March 19: Piya Roy, the cetologist protagonist of Amitav Ghosh's The Hungry Tide, spotted a handful of them in the Sunderbans. Experts from the Worldwide Fund for Nature-India recently found around 80 between Farakka and Ganga Sagar.
Meet the Ganges River Dolphin, or the Platanista gangetica, whose habitat faces serious threat in Bengal, according to the ongoing survey.
The WWF study was conducted by observing and counting dolphins from the riverbank at specific locations along the 534km stretch of the Hooghly in Bengal. The locations were chosen based on three factors - the depth of the water, whether it is a relatively quiet spot, and the character of the river at that point, preference being given to confluences or meandering waters. The team also took into consideration feedback from local fishermen.
The Gangetic dolphin, an endangered species according to the International Union for Conservation of Nature, can be found in the Ganga-Brahmaputra-Meghna and Karnaphuli-Sangu river systems of Nepal, India and Bangladesh.
Loss of habitat - attributed to large-scale discharge of municipal waste, siltation and the countless brick kilns that have sprung up along the riverbanks - is the greatest threat faced by these freshwater dolphins. Brick kilns discharge hot water while civic waste pollutes the water and alters its character. Siltation reduces the depth of the river. Too much movement of mechanised boats or trawlers, too, drive away aquatic animals.
The team scanned nearly 45 spots in search of the Gangetic dolphin but the mammal could only be sighted at 20 of the locations. The most dolphins were seen at Sabujdwip and Khamargachi in the Hooghly district, Bakshi near Bagnan in Howrah district and Nabadwip in Nadia district.
Sabujdwip is at the confluence of the Hooghly and the Behula rivers, Nabadwip at the confluence of the Jalangi and the Hooghly rivers and Bakshi is where the Rupnarayan, the Damodar and the Mundeshwari meet. At Sabujdwip, the team found 13 dolphins, the highest in any single location. Gangetic dolphins can also be found in Gadiara, Diamond Harbour and Garchumuk.
"We found eight to 13 dolphins in each of these places," said Mahua Roy Chowdhury, a marine biologist and project associate in WWF-India who played an instrumental role in the survey. "Dolphins prefer water that is at least 5ft to 8ft deep." These marine mammals can usually be found in turbulent waters, where there are enough fish for them to feed on.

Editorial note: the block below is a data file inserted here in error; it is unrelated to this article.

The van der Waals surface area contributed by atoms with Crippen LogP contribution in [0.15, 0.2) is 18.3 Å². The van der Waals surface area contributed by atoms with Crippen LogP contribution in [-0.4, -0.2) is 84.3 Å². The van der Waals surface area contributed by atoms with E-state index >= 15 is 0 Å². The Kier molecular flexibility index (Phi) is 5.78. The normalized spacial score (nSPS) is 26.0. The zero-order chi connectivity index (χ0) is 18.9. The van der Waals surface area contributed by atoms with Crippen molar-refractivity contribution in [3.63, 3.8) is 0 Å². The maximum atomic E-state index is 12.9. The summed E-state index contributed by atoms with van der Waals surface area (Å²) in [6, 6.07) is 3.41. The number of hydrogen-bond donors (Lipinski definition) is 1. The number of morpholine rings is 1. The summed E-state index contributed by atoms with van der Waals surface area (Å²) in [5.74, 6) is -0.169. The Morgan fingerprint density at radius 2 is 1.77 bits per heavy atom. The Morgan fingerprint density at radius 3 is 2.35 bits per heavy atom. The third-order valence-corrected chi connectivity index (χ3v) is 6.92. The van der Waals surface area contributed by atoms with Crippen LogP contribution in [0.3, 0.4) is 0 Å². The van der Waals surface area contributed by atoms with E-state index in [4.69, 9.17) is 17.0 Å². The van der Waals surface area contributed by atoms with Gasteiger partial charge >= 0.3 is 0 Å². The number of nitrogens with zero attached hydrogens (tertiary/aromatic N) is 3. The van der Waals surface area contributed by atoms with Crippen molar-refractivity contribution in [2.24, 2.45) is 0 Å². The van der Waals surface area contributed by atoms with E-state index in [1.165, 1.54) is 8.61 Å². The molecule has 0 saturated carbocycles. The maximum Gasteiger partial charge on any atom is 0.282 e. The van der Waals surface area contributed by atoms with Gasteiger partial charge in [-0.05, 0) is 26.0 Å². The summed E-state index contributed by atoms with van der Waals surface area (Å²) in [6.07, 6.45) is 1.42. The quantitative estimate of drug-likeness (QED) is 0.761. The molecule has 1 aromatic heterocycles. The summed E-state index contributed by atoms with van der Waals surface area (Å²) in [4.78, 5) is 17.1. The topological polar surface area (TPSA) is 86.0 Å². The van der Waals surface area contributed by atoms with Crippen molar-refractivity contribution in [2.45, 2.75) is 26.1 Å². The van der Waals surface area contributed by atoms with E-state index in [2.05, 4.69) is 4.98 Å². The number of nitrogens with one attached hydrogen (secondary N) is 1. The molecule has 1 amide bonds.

Ravindra Kumar Sinha, head of zoology at Patna University and recipient of a Padma Shri for his work on the conservation of Gangetic dolphins, said these dolphins prefer deep water with adjoining shallow water. "They live in a zone where there is little or no current that helps them save energy. If they sense danger, they can go into the deep waters," he said. The dolphins swim from the no-current zone to the edges to hunt for fish and return.
Each spot observation - the process of counting dolphins at one spot on the riverbank - involved three or four people. "We divided the river's length into parts. Each observer was asked to concentrate only on the stretch assigned," said Roy Chowdhury, who has co-authored a paper with Sangita Mitra, a zoologist with National Biodiversity Authority, and Saswati Sen, the Bengal director of WWF-India, that was published in the Journal of Threatened Taxa.
Care was taken to avoid double counting. Whenever a dolphin was sighted, the observer would shout out to alert the rest. If a second dolphin was seen in another zone within the next few seconds, it was counted as a second sighting. A second counting was recognised only when a dolphin was cited in a zone far from the first sighting spot. If dolphins were seen at the same moment in separate zones, it made the task easier as there was no chance of double counting.
The survey results will be tallied with a census, to be conducted in winter. A boat will travel along the stretch and count the dolphins visible. The results of the spot observations and census will be collated to prepare a final report.